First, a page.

Palka v. Servicemaster Management Services Corp.

Decision Date01 July 1993
Citation195 A.D.2d 638,599 N.Y.S.2d 734
CourtNew York Supreme Court — Appellate Division

Donahue, Sabo, Varley & Armstrong, P.C., Albany (Carlton D. Fisher, Hinshaw & Culbertson, Chicago, IL, of counsel), for appellant.

De Lorenzo, Gordon, Pasquariello, Weiskopf & Harding, P.C. (Thomas E. De Lorenzo, of counsel), Schenectady, for respondent.


MAHONEY, Justice.

Appeal from a judgment of the Supreme Court (Mycek, J.), entered April 1, 1992 in Saratoga County, upon a verdict rendered in favor of plaintiff.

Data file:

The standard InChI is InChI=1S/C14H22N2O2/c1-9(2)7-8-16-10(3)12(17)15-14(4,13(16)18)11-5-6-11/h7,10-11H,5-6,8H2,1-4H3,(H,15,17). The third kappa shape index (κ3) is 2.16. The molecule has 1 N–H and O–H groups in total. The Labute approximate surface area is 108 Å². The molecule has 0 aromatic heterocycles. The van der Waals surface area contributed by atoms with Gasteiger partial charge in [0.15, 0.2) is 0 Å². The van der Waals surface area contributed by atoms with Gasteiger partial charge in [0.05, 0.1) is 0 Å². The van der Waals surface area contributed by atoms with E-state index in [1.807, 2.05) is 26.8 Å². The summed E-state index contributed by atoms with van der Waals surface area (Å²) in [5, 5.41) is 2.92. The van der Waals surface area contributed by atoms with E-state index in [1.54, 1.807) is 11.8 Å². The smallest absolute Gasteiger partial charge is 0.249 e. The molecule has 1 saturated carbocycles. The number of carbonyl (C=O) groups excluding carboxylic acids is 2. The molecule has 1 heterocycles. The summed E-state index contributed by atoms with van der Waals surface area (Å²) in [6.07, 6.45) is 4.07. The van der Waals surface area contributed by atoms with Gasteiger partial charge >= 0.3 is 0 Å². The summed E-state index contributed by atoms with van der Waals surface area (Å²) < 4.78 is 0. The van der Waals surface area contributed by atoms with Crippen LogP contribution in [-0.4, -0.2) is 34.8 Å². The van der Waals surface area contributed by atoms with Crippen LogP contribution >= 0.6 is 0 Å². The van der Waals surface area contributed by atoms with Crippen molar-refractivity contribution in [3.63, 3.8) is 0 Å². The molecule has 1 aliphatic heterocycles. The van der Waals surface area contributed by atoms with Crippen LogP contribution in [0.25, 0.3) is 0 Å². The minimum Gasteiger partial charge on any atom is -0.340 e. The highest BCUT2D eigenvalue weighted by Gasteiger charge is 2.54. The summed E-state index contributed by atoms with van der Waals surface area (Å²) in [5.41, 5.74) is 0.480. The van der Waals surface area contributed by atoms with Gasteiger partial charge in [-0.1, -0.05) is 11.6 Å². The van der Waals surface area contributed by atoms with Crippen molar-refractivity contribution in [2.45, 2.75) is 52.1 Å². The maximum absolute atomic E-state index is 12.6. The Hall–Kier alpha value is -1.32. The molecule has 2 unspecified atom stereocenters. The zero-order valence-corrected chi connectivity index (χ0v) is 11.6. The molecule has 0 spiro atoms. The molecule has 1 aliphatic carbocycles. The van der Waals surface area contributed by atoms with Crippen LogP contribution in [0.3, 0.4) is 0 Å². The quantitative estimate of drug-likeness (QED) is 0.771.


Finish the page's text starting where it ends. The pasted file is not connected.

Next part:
In October 1987 plaintiff, a registered nurse employed by Ellis Hospital in the City of Schenectady, Schenectady County, was on duty and was assisting a patient into bed when a 12-inch, oscillating, wall-mounted fan at the foot of the bed fell and struck her on the head. The resultant injuries she sustained furnished the occasion for the instant negligence action against defendant, which had contracted with the hospital in 1985 to manage hospital maintenance. The suit was predicated upon the theory that defendant contractually was obligated to maintain the premises, including insuring that the fan was affixed properly to the wall, and failed to do so. A bifurcated trial was held. During the liability portion thereof, it was established that defendant did not install any of the hospital fans; all were installed by the hospital years before it contracted with defendant. Moreover, during the period 1982 through 1985 when the hospital ran its own maintenance department, its room inspections included an inspection of the fans to see that they were fastened securely to the wall; when defendant took over maintenance in 1985 room inspections were not continued due to fiscal restraints. Accordingly, defendant did not make any inspections of the fans. At the conclusion of plaintiff's case and again at the conclusion of the evidence, defendant moved for a directed verdict, arguing that it owed no duty to plaintiff and that, even if it did, no evidence was submitted from which it could be inferred that it had notice that the fan was loose. Supreme Court denied the motions and the jury returned a verdict finding defendant liable. Following the court's denial of defendant's subsequent motion to set aside the verdict, this appeal ensued.